While hitchhiking was hardly a new concept during the travelling heyday of the 1970’s, it was during this time when it most fashionable, achieving a degree of cultural significance. The prevalence of hitchhiking during the Western world’s counter-cultural zenith demonstrates the sense of openness and freedom the youth exuded at the time.
Since its peak in the 1970’s and the decline of the counter-cultural movement, the practice of hitchhiking has declined considerably, and for a number of reasons. The freewheeling travelling lifestyle has declined considerably, and the prevalence of car owners has increased. Infrastructure has also improved around the world, negating much of the need for hitchhiking. There is also much of a cultural stigma surrounding hitchhiking, the practice being publicly demonised by governments who often insist at it being unsafe. A number of pieces of popular culture also stirred fears surrounding hitchhiking such as The Texas Chainsaw Massacre, along with a number of troubling real life events. In addition to a lack of need for hitchhiking, the attitude towards it has also shifted from an embrace to a rejection.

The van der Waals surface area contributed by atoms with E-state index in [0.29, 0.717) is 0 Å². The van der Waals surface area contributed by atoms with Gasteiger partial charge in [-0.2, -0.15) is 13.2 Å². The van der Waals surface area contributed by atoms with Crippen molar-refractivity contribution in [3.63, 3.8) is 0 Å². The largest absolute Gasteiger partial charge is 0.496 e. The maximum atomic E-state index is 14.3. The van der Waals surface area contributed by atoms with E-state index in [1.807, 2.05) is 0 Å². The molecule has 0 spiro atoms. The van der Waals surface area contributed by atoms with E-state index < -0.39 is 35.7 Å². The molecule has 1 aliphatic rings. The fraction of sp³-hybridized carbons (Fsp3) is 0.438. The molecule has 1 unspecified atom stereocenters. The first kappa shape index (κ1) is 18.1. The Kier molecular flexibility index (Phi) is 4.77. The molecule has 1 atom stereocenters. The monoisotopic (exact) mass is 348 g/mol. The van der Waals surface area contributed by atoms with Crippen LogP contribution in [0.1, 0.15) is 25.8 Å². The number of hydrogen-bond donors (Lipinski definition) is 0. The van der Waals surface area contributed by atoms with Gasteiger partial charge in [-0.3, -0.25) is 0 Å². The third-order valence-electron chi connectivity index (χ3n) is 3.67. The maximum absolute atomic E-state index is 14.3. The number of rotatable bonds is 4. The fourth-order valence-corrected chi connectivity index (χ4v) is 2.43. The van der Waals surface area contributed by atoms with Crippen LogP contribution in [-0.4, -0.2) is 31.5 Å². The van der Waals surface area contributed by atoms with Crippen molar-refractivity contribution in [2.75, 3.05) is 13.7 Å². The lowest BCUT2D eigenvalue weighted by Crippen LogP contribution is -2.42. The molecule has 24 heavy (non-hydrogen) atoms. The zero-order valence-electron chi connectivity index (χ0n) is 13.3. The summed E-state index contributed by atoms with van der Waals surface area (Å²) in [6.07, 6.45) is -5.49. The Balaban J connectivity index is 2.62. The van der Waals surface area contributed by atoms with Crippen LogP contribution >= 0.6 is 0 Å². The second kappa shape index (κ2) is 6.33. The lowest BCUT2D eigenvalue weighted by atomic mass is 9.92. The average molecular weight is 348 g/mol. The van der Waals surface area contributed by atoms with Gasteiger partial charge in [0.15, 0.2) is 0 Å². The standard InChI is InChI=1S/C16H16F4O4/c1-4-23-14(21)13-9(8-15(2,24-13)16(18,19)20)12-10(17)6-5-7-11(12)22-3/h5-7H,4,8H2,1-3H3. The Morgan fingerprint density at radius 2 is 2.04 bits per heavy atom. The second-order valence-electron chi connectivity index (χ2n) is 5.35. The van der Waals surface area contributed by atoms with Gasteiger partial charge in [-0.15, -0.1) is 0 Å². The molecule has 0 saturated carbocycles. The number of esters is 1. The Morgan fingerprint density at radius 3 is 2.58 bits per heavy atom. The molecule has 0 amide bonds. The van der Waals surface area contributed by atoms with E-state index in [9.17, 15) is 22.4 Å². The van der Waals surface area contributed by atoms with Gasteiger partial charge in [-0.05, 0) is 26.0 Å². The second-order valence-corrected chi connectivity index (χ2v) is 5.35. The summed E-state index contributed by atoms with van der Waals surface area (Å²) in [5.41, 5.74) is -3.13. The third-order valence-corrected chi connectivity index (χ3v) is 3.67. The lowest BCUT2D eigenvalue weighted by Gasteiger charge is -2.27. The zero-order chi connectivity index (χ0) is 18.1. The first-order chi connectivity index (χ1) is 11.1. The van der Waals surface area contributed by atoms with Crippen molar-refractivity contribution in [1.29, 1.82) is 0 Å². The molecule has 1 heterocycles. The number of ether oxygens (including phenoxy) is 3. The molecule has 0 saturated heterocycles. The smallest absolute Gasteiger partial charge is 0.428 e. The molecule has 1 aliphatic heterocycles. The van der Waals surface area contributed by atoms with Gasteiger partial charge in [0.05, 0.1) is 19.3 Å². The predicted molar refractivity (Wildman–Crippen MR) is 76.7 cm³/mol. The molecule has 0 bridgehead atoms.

main image: courtesy of Mark Goble, Flickr creative commons